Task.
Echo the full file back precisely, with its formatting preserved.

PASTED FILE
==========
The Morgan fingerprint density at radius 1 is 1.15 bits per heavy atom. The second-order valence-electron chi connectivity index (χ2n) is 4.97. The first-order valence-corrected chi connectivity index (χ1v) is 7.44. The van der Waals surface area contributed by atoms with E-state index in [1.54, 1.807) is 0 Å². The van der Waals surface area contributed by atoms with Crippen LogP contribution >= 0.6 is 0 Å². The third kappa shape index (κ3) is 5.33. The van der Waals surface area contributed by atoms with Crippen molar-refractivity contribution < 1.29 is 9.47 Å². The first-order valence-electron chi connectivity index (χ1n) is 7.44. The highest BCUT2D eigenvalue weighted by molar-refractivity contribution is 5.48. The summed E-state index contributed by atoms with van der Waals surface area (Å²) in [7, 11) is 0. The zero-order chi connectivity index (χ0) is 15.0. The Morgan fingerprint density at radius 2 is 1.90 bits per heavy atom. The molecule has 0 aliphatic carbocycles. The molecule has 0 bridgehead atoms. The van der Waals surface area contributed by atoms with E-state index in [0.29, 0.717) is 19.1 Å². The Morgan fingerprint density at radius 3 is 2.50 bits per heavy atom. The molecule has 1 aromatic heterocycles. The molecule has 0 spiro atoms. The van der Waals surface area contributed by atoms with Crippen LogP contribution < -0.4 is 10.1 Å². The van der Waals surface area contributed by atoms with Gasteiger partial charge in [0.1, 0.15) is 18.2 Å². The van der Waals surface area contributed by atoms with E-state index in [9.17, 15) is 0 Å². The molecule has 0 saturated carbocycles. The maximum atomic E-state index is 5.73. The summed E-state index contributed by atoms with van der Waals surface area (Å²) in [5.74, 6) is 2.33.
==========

The Morgan fingerprint density at radius 1 is 1.15 bits per heavy atom. The second-order valence-electron chi connectivity index (χ2n) is 4.97. The first-order valence-corrected chi connectivity index (χ1v) is 7.44. The van der Waals surface area contributed by atoms with E-state index in [1.54, 1.807) is 0 Å². The van der Waals surface area contributed by atoms with Crippen LogP contribution >= 0.6 is 0 Å². The third kappa shape index (κ3) is 5.33. The van der Waals surface area contributed by atoms with Crippen molar-refractivity contribution < 1.29 is 9.47 Å². The first-order valence-electron chi connectivity index (χ1n) is 7.44. The highest BCUT2D eigenvalue weighted by molar-refractivity contribution is 5.48. The summed E-state index contributed by atoms with van der Waals surface area (Å²) in [7, 11) is 0. The zero-order chi connectivity index (χ0) is 15.0. The Morgan fingerprint density at radius 2 is 1.90 bits per heavy atom. The molecule has 0 aliphatic carbocycles. The molecule has 0 bridgehead atoms. The van der Waals surface area contributed by atoms with E-state index in [0.29, 0.717) is 19.1 Å². The Morgan fingerprint density at radius 3 is 2.50 bits per heavy atom. The molecule has 1 aromatic heterocycles. The molecule has 0 spiro atoms. The van der Waals surface area contributed by atoms with Crippen LogP contribution < -0.4 is 10.1 Å². The van der Waals surface area contributed by atoms with Gasteiger partial charge in [0.1, 0.15) is 18.2 Å². The van der Waals surface area contributed by atoms with E-state index in [9.17, 15) is 0 Å². The molecule has 0 saturated carbocycles. The maximum atomic E-state index is 5.73. The summed E-state index contributed by atoms with van der Waals surface area (Å²) in [5.74, 6) is 2.33.